Vitamin D May Help Reduce The Frequency of Your Migraines

Migraines are a truly debilitating neurological condition, with symptom persistence ranging from a few hours to up to three days. According to most estimates, recurrent migraines affect one in four U.S. households. Migraine symptoms include blinding headaches, depression, eye pain, nausea, visual auras, and vertigo. Fortunately, there are remedies that can help ease these symptoms.

There are many possible causes for migraines, with general triggers varying significantly between migraine patients. While environmental conditions play a significant role in migraine frequency and severity, genetic makeup is also a hugely important factor. With that said, there are several environmental factors and lifestyle habits that are commonly associated with migraine occurrence, including:

  • Food and food additives
  • Hormonal changes
  • Alcohol abuse
  • Sleep habits
  • Chronic stress
  • Screen usage

Now, in an exciting development, a series of new studies may have linked the occurrence of migraines to a deficiency in vitamin D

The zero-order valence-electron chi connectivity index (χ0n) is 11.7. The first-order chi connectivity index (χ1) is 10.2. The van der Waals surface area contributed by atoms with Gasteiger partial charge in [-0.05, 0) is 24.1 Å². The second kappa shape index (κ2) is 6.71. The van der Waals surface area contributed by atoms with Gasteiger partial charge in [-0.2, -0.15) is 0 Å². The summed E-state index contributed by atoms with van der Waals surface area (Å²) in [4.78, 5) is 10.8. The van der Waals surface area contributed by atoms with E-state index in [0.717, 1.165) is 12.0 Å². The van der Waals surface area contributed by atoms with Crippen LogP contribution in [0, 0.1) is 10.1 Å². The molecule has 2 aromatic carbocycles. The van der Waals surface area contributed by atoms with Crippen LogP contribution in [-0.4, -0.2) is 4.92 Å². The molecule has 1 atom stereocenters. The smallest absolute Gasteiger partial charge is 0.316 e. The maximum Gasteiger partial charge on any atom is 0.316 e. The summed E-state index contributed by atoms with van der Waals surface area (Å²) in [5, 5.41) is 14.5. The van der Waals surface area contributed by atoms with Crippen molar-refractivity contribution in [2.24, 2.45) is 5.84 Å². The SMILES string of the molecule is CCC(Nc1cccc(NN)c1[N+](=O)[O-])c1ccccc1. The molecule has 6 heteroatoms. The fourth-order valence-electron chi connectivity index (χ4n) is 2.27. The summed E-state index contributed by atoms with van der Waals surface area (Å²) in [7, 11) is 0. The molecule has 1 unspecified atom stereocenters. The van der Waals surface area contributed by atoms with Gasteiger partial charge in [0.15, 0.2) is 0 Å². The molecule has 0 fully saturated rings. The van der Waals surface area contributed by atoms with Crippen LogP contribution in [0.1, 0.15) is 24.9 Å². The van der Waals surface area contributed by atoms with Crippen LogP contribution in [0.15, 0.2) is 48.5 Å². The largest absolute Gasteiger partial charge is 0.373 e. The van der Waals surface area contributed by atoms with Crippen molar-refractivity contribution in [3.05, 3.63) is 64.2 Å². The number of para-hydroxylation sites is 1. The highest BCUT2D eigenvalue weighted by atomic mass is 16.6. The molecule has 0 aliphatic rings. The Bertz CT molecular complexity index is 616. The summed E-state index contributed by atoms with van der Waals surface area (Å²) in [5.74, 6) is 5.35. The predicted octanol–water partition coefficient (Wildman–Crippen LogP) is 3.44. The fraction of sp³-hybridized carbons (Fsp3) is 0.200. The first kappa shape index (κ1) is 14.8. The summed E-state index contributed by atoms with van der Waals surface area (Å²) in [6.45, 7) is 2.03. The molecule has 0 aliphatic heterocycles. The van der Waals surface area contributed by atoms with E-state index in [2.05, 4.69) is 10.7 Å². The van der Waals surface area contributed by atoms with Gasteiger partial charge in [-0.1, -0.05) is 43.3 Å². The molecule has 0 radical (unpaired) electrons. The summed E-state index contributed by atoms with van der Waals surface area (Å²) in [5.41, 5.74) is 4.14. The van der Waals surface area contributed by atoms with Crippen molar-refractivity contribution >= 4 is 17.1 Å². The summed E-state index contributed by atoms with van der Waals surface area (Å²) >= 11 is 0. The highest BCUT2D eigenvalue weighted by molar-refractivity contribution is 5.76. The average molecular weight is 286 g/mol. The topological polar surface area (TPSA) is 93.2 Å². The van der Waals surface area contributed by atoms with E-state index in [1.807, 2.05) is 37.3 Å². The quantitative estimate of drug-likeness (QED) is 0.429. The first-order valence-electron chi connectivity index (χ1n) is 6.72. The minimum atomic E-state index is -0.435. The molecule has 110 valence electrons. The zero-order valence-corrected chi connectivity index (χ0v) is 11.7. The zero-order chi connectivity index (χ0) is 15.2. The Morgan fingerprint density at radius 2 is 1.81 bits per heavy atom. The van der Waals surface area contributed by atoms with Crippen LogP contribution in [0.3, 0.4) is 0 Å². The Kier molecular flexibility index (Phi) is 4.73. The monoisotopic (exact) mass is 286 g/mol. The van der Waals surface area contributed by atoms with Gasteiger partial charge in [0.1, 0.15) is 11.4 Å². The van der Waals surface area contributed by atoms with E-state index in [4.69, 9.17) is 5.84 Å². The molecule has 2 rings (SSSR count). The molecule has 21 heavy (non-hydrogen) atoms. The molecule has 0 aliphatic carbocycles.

As a hormone, vitamin D is primarily responsible for calcium absorption. While UV rays are the best way to source vitamin D, it can also be obtained through dietary supplements.

In a 2016 study of 4569 young adults, teens, and children, 70% of participants who suffered from frequent migraines were also found to have deficient levels of vitamin D. In another clinical study, individuals were given 50,000IU of vitamin D per week. After 10 weeks, mean headache frequency was found to be significantly lower in the intervention group compared to the control (placebo) group.

While these results are promising, there is still too little clinical evidence to conclude that vitamin D supplementation will reduce the frequency and severity of migraines. If you would like to try taking vitamin D supplements to manage migraine pain, consult your doctor for guidance. Pregnant women and individuals with gastrointestinal issues should also take special consideration when introducing new supplements into their diet. Remember, when in doubt, your doctor is the person best equipped to determine if a vitamin D supplement is right for you and your condition.

Finally, it’s important to keep in mind that while you can get sufficient vitamin D from the sun, UV rays are harmful to your skin. To protect yourself against excess UV exposure, always wear sunscreen and sun protection when traveling or working outside.

Sources: Brain and Life, Keck Medicine, Healthline
Photo: Pexels

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